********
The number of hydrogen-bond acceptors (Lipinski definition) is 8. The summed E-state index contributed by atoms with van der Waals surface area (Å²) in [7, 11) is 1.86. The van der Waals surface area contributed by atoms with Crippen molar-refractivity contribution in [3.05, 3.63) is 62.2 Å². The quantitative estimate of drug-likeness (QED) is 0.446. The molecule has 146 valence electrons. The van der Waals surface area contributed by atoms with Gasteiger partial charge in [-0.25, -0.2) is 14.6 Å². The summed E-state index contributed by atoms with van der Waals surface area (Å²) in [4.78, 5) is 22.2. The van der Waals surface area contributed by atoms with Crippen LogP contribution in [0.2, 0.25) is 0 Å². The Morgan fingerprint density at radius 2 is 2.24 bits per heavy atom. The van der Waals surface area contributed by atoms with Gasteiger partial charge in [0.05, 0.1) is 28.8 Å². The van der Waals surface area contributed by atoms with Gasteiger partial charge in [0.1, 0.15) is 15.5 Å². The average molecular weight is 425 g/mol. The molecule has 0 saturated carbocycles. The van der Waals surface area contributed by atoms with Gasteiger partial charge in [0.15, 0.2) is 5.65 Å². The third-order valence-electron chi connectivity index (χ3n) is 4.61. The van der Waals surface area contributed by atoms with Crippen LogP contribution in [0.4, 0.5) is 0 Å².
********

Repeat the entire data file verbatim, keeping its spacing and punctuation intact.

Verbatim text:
The number of hydrogen-bond acceptors (Lipinski definition) is 8. The summed E-state index contributed by atoms with van der Waals surface area (Å²) in [7, 11) is 1.86. The van der Waals surface area contributed by atoms with Crippen molar-refractivity contribution in [3.05, 3.63) is 62.2 Å². The quantitative estimate of drug-likeness (QED) is 0.446. The molecule has 146 valence electrons. The van der Waals surface area contributed by atoms with Gasteiger partial charge in [-0.25, -0.2) is 14.6 Å². The summed E-state index contributed by atoms with van der Waals surface area (Å²) in [4.78, 5) is 22.2. The van der Waals surface area contributed by atoms with Crippen LogP contribution in [0.2, 0.25) is 0 Å². The Morgan fingerprint density at radius 2 is 2.24 bits per heavy atom. The van der Waals surface area contributed by atoms with Gasteiger partial charge in [0.05, 0.1) is 28.8 Å². The van der Waals surface area contributed by atoms with Gasteiger partial charge in [0.1, 0.15) is 15.5 Å². The average molecular weight is 425 g/mol. The molecule has 0 saturated carbocycles. The van der Waals surface area contributed by atoms with Gasteiger partial charge in [0.15, 0.2) is 5.65 Å². The third-order valence-electron chi connectivity index (χ3n) is 4.61. The van der Waals surface area contributed by atoms with Crippen LogP contribution in [0.4, 0.5) is 0 Å².